Articles: Reloading safety and powder check systems

Discussion in 'Reloading' started by UltimateReloader, Sep 5, 2010.


  1. Hey all- thought I would post links to some articles I'm working on:

    Reloading Safety - A basic primer
    Reloading Safety: Powder Check Systems Overview
    Dillon XL-650 / 1050 Powder Check System

    Safety is perhaps the most important aspect of reloading, so please check out these posts, and share your experiences.

    Here's a spoiler:
    [​IMG]
    Image copyright 2010 Ultimate Reloader

    Stay tuned for more coverage, including the RCBS lockout die!

    You can also subscribe to my blog via email here:
    www.ultimatereloader.com/subscribe

    Thanks,
    Gavin
     

    Wanna kill these ads? We can help!
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  3. Saw it yesterday on your site Gavin. Looks great. Keep up the good work.
     

  4. Bello

    Bello America/Italia

    2,216
    2
    you are definitely one of my fav's on youtube im def a subscriber
     
  5. IndyGunFreak

    IndyGunFreak KO Windows

    24,655
    118
    I saw this the other day, informative read, as always.

    You plan on doing any videos of the RCBS Lockout Die? I'm curious how this die works, and when it does "lock up", how you go about clearing the stoppage.

    IGF
     
  6. shotgunred

    shotgunred reloading nut

    7,705
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    Two of the four systems you talk about offer nothing better or safer than you looking in the cases. the other two are not necessary as long as you keep an eye on how much powder is in your press. You should never let the powder get low enough for any of these devices to do you any good.
     
  7. This is the on going argument against powder check dies. The way I see it, it's one more safety device that may prevent an accident. I don't use them either, but I'd never fault anybody for using one. And I have to admit, it'd be nice loading 357mag.
     
    #6 XDRoX, Sep 5, 2010
    Last edited: Sep 5, 2010
  8. Has anyone here used the Powder Cop die for 22 caliber rifle reloading? Specifically .223 and 22-250.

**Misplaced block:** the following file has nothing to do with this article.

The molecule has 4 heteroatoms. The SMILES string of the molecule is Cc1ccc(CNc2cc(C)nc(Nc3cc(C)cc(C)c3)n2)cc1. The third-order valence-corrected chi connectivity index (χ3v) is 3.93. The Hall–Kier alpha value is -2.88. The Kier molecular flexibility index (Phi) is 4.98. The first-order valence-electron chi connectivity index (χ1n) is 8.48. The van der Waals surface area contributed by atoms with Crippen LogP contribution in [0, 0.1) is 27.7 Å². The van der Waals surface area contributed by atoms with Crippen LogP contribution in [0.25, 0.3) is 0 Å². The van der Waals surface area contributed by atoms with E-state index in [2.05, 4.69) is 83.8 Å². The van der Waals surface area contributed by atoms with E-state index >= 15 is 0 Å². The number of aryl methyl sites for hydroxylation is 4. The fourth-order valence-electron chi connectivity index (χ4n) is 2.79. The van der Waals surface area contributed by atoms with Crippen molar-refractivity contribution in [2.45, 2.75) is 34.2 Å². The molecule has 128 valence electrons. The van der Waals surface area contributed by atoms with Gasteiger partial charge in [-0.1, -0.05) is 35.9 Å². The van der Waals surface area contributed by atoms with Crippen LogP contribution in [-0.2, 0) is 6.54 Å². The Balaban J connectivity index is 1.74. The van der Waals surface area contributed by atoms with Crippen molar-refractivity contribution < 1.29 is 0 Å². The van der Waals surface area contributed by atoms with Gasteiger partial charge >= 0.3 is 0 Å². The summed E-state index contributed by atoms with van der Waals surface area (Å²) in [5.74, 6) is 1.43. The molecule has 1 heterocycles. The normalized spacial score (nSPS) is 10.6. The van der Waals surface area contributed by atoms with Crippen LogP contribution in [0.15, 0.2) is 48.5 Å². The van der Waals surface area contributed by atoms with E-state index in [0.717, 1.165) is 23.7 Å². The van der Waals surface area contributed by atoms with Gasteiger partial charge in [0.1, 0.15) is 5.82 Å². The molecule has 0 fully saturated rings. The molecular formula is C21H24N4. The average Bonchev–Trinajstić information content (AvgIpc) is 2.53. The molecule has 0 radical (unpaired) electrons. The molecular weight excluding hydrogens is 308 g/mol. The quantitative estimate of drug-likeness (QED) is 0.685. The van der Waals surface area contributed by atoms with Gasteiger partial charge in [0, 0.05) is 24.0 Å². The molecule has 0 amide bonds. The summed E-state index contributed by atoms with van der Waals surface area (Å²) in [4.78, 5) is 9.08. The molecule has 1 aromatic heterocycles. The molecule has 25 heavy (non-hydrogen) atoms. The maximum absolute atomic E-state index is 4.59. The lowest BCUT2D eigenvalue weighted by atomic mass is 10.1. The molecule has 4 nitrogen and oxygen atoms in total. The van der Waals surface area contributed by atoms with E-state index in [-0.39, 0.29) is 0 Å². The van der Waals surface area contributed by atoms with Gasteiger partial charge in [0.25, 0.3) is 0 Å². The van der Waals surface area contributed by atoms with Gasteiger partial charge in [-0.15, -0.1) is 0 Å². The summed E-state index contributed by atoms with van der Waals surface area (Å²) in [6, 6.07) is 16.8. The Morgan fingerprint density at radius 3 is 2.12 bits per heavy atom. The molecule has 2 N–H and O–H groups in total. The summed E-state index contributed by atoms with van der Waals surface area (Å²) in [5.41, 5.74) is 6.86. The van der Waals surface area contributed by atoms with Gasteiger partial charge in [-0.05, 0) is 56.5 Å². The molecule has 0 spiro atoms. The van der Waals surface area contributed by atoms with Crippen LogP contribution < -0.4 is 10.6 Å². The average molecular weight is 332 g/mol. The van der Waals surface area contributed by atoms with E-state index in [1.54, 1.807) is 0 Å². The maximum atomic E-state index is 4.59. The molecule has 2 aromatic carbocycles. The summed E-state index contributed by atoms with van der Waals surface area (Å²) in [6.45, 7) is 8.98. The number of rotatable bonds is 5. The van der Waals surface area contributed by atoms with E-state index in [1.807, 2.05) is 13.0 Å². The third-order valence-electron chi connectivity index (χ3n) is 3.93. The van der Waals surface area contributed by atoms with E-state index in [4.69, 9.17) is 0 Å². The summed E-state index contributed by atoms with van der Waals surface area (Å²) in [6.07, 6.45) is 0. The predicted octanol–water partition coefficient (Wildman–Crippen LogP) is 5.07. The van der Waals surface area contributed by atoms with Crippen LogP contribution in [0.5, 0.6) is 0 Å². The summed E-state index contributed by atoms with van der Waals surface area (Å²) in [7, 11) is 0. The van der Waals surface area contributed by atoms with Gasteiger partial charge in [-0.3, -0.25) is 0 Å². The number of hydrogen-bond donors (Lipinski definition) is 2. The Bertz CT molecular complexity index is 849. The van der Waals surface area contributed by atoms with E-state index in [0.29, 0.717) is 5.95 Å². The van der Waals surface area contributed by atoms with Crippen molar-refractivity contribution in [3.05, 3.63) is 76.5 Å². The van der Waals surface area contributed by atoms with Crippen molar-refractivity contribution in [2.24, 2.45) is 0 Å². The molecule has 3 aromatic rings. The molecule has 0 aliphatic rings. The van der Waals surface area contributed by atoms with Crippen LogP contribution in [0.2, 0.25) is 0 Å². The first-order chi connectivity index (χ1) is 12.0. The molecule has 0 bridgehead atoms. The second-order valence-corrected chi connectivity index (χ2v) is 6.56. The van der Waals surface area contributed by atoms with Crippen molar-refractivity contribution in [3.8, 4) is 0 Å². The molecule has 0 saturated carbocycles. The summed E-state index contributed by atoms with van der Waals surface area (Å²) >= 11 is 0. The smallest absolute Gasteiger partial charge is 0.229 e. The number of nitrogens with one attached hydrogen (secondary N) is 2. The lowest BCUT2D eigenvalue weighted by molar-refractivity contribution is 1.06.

9. GioaJack

    GioaJack Conifer Jack

    10,016
    0

    Just turn the metering rod upside down for use in small mouth cases like .223... after that it works the same way.


    Jack
     
  10. shotgunred

    shotgunred reloading nut

    7,705
    85
    26 post all in threads started by himself. Ultimatereloader must not be very social.:tongueout:
     
  11. Of the powder check dies, I only like two of them the Dillon and the RCBS Lock Out Die. I have seen where I person on here a long time ago made it so the Dillon powder check worked on his 550 press. I like the Dillon because it well give you an audible and a visual check for no powder or too much powder. And the RCBS because it well lock up the press
    A lot of people say you do not need the powder check die. Yes and no.
    First of all if you do like you should and like the books say don’t let your powder measure get below ½ empty. So you should not run out of powder. You should look inside each and every case. But there are cases where you cannot look inside the case too verify the charge. Then what do you do. You can have powder bridge in the powder measure. And not drop the charge. You can be temporary distracted and not check the case for powder and install a bullet on an empty case. There are a lot of reasons for using one.